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Recommended Reading

Jansen, B.J. and Ramadoss, R. and Zhang, M. and Zang, N. (2006). Wrapper: An application for evaluating exploratory searching outside of the lab. EESS, p 14.

Quantitative Information Architecture recommended reading

Here is a brief list of recommended books from my Quantitative Information Architecturetalk at the 2010 Information Architecture Summit that review many aspects of quantitative thinking (both good and bad) that relate to using mathematical methods to as a toolkit for information architecture issues.

Quantitative Information Architecture Books

Many of these books are non-fiction favorites. I’ve used them in courses I’ve taught, relied on them for research ideas and used them to convey how quantitative innovation is pursued.

  1. The Control Revolution: Technological and Economic Origins of the Information Society by James Beniger. Nearly encyclopedic in its coverage of the Industrial Revolution’s impact on creating the Information Age, where economic forces accelerated collecting, storing and capitalizing on data. Particularly interesting (truly!) are insights about the railroad industry and information technology (e.g the telegraph).
  2. Against the Gods: The Remarkable Story of Risk by Peter L. Bernstein. Just thinking about this book makes me want to read it again. It’s a swashbuckler of a story of the history of people using mathematics to tame the world. (Well, at least to me.) Bernstein’s style is surprisingly readable with narratives that keep you engaged.
  3. Excel Scientific and Engineering Cookbook by David M Bourg. A great (but aging) overview of doing statistics in spreadsheets, including regression and time series analysis. Not for beginners, but a good reference and reminder of the power of Excel for almost all manner of analysis. (The only downside to Excel is its limit for working with very large datasets.)
  4. The Lady Tasting Tea: How Statistics Revolutionized Science in the Twentieth Century by David Salsburg. Another fun read, a glance through the history of some of the more famous statisticians (my favorite being Andrey Nikolaevich Kolmogorov and a partial history of Soviet science).
  5. Super Crunchers: Why Thinking-By-Numbers is the New Way To Be Smart by Ian Ayres. The most readable (and current), with some basic introductory ideas presented in the context of how organizations such as Netflix, Southwest Airlines – and of course Google use numbers and industries including baseball and wine-making are impacted by quantitative work.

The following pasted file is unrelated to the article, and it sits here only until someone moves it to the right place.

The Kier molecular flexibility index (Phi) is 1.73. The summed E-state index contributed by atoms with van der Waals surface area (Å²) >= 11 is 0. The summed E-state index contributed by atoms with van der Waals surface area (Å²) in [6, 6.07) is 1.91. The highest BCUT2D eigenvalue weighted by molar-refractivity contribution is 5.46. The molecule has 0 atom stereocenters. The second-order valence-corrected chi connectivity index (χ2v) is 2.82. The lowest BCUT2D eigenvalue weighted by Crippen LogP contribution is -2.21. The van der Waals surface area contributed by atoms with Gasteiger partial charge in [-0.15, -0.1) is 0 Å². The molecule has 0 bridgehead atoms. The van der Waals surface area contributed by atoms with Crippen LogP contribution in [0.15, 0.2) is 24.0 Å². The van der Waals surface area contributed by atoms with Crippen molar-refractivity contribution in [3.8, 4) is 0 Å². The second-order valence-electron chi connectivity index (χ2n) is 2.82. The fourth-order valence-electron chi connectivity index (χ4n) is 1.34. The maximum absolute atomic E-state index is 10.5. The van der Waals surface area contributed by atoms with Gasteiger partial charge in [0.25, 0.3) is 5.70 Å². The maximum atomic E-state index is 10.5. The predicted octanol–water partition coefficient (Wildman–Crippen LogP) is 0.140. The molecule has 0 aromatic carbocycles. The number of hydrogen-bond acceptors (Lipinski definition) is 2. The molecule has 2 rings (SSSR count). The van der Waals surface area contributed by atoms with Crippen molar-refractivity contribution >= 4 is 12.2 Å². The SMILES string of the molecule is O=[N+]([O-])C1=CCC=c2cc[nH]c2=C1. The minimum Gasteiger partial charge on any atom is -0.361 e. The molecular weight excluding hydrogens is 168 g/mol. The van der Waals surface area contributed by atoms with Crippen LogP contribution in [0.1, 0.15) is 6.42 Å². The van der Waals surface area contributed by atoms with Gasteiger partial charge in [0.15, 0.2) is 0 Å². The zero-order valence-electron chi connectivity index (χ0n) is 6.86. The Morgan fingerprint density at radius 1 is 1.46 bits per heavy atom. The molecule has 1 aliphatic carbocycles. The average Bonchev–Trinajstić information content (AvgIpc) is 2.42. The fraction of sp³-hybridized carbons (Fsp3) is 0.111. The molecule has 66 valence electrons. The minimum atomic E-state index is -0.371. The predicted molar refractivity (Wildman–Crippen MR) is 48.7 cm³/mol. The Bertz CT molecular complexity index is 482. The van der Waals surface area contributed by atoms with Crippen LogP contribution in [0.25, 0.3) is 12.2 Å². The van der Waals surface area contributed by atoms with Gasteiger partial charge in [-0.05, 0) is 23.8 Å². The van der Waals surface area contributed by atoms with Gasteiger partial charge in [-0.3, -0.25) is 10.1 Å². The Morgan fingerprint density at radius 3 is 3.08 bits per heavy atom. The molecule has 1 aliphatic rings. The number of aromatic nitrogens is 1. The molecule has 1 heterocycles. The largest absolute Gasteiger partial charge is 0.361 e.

6. The Rise of Statistical Thinking, 1820-1900 by Theodore M. Porter. This book is mostly thematic, covering the rise of statistics and their influence in the social sciences. A bit dry (and poorly typeset) but a foundational study. (Feel free to rely on the Index to jump around to people or topics you might be more interested in.)
  7. When Information Came of Age: Technologies of Knowledge in the Age of Reason and Revolution, 1700-1850 by Daniel R. Headrick. This book was a quick read, suggesting a number of common themes such as the rise of the Age of Reason and the parallel development of scientific instrumentation. As empirical sciences progressed, a resulting increase in collected data brought forth the origins, expansion and professionalization of many kinds of information systems including graphs, maps, encyclopedias, the post office and insights of key scientists of the age (e.g. Carl Linnaeus). Not as grand in scope as other recommended books, but focuses more clearly on types of information that are often the focus of IA efforts.
  8. Men of Mathematics by E.T. Bell. A somewhat stilted (written in the 1930’s) biographical walk-through of many storied mathematicians (i.e the people’s names you hated to hear in 10th grade Geometry), that reveals the history of quantitative analysis and the intellectual vigor (did I just say that?) of those like Gauss or Lagrange. Even if the math itself is not your normal interest, this book is an index of obsession, diligence and ingenuity.
  9. The History of Statistics: The Measurement of Uncertainty before 1900 by Stephen M. Stigler (not shown). I have not finished this book, and there is a lot in it that I do not have much interest in, and have put it down several times (it is a bit dry). However, the integration of how different statistical measures were built progressively is interesting. Also, one of the better sets of discussion about Karl Pearson.

Quantitative Information Architecture Books

    Two books illustrate the downfall of quantitative hubris (among other things) and both are fun to read.

  1. When Genius Failed: The Rise and Fall of Long-Term Capital Management by Roger Lowenstein. This book narrates the catastrophic failure of Long-Term Capital Management, the fabled sure-bet genius-powered hedge fund that boasted two Nobel laureates among its partners and how they nearly crashed the entire world financial system with this overconfidence in 1998.
  2. Too Big to Fail: The Inside Story of How Wall Street and Washington Fought to Save the Financial System—and Themselves by Andrew Ross Sorkin. A detailed (600 page plus) report of the nearly minute to minute recent financial crisis and an indictment of over-reliance on trusting abstract mathematics without (any?) explanation or validation. Worth remembering when confronted with abundant or seemingly infallible data-driven results that we should not be intimidated and remember to ask Why? and How?.